[05:10:03]I think that is one of the main criticisms some people have of Jared Kushner even being in the position as a whole saying that someone involved in this type of action should not be in that role, period, not having a lot of experience in how these things operate.

KOSIK: Yes, but you have three top law enforcement officials, Brennan, Comey, James Clapper all saying the same thing that the contact that Jared Kushner has had with these Russian dignitaries is concerning, where there is smoke, there is fire. I mean, not just talking about Kislyak, but also a meeting with a top banker as well who is kind of Putin's right hand man.

SCOTT: Well, it will be interesting to see what happens out of the alleged war room that's being formed in the White House in terms of how to respond to these things. As Trump sees it's a strip comes to an end so much has happened over the past week or more while he was gone that requires him to have some type of response to all of these controversies. It will be interesting to see what they are able to put together.

KOSIK: So much to talk about.

BRIGGS: Is there some shake up in the White House staff? Is there a battle brewing between Steve Bannon and Jared Kushner. A lot of things to pay attention to now that that foreign trip is over.

KOSIK: So many questions, so few answers.

All right. The White House might expand a ban on laptops and e- readers to all international flights. Homeland Security Secretary John Kelly telling Fox News that there are currently numerous threats against aviation with terrorists obsessed by the idea of knocking down an American plane.

Kelly is also considering a ban on large electronics on flights departing the U.S. Right now devices bigger than a cellphone are only banned on some U.S.-bound flights originating from ten cities and eight countries including Egypt, United Arab Emirates and Saudi Arabia.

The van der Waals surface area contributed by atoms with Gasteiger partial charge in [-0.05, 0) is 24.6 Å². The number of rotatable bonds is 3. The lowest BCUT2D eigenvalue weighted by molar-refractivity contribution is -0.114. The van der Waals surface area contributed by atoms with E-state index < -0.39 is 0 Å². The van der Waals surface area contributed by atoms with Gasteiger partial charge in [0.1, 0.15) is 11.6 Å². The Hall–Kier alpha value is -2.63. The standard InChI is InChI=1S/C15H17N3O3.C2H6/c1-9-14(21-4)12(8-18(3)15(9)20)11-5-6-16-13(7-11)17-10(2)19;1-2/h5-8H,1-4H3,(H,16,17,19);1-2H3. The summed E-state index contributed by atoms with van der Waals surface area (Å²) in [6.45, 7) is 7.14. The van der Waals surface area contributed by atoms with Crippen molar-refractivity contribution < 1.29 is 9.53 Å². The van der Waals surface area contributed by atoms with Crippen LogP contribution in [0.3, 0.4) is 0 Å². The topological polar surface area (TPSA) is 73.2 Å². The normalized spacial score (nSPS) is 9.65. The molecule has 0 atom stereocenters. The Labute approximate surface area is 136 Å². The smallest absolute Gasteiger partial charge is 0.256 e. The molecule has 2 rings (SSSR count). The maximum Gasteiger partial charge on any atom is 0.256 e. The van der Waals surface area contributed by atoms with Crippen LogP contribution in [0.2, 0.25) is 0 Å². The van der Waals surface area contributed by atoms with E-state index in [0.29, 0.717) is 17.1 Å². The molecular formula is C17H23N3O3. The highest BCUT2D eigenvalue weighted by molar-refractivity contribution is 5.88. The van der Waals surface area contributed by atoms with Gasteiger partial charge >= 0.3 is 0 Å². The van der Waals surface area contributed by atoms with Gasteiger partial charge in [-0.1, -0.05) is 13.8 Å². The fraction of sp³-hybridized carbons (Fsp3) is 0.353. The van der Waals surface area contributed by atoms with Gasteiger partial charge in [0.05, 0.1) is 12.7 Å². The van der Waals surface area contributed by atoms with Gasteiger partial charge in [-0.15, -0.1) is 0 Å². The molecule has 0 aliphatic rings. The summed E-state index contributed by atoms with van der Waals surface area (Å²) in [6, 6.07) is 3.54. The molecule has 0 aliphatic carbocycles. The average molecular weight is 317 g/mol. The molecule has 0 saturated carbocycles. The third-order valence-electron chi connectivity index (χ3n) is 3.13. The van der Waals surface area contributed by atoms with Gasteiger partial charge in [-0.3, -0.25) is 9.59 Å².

BRIGGS: Two big international stories this morning, North Korea escalating its missile test firing another that lands not far from the coast of Japan.

KOSIK: And another arrest in the Manchester attack as officials say some of the bomber's network could still be at large. Live reports on both of these developing stories next.


BRIGGS: Breaking overnight, the latest provocation from North Korea, Pyongyang firing off its third ballistic missile test in as many weeks. A short range missile has fell into the waters between North Korea and Japan just 200 miles from the Japanese coastline. The test drawing strong and immediate condemnation from Japan and South Korea.

CNN's Paula Hancocks live in Seoul with the latest. Good morning to you, Paula. Each time we've seen some sort of differentiation from the previous missile launch. Is there anything that makes this one unique in and of itself?

PAULA HANCOCKS, CNN INTERNATIONAL CORRESPONDENT: Well, Dave, what we know at this point from the Joint Chiefs of Staff here is they believe it was a scud missile, some type of scud missile, which of course is a shorts range missile. They are trying to pinpoint exactly what the special factor about this particular one was modified, whether it is an extended range, which we have seen before.

Giving some kind of indication as to why North Korea decided to fire this missile now. As you say, the third in three weeks that we have seen from North Korea and condemnation coming from both South Korea and Japan.

Japan saying they believed it landed in the exclusive economic zone, the waters off the coast of Japan. We also heard from the chief secretary in Japan saying that it is extremely problematic the fact that there are many aircraft and ships in that area and obviously North Korea does not give any kind of warning when it does these missile launches.

So they say that they are very concerned by that. And now we know there was a National Security Council meeting here. President Moon Jae-in, the new liberal president presiding over that. And we also know that since he took power in South Korea just three weeks ago, there has been a missile launch by North Korea every single week.

The man who took power in South Korea saying he wants engagement, he wants dialogue with North Korea, obviously finding it very difficult to do that when there are these continual tests -- Dave.

BRIGGS: All right, Paula Hancocks live for us in Seoul, thank you.

KOSIK: All right, a new arrest in connection with the Manchester terror attack, the 23-year-old Sussex man taken into custody just hours ago. Fourteen people remain in custody and police now are trying to determine if the bomber had a terror network behind him and if members of that network could still be at large.

Let's go live to Manchester and bring in CNN's Phil Black. So Phil, we are seeing how investigators are honing in on this terror network. What progress are they making and what work is left to be done?

PHIL BLACK, CNN SENIOR INTERNATIONAL CORRESPONDENT: A bit of internal work, too. The British government has confirmed, Alison, that MI-5, Britain's security and intelligence service will conduct an internal review to determine why the Manchester bomber, Salman Abedi, was not identified as a threat sooner.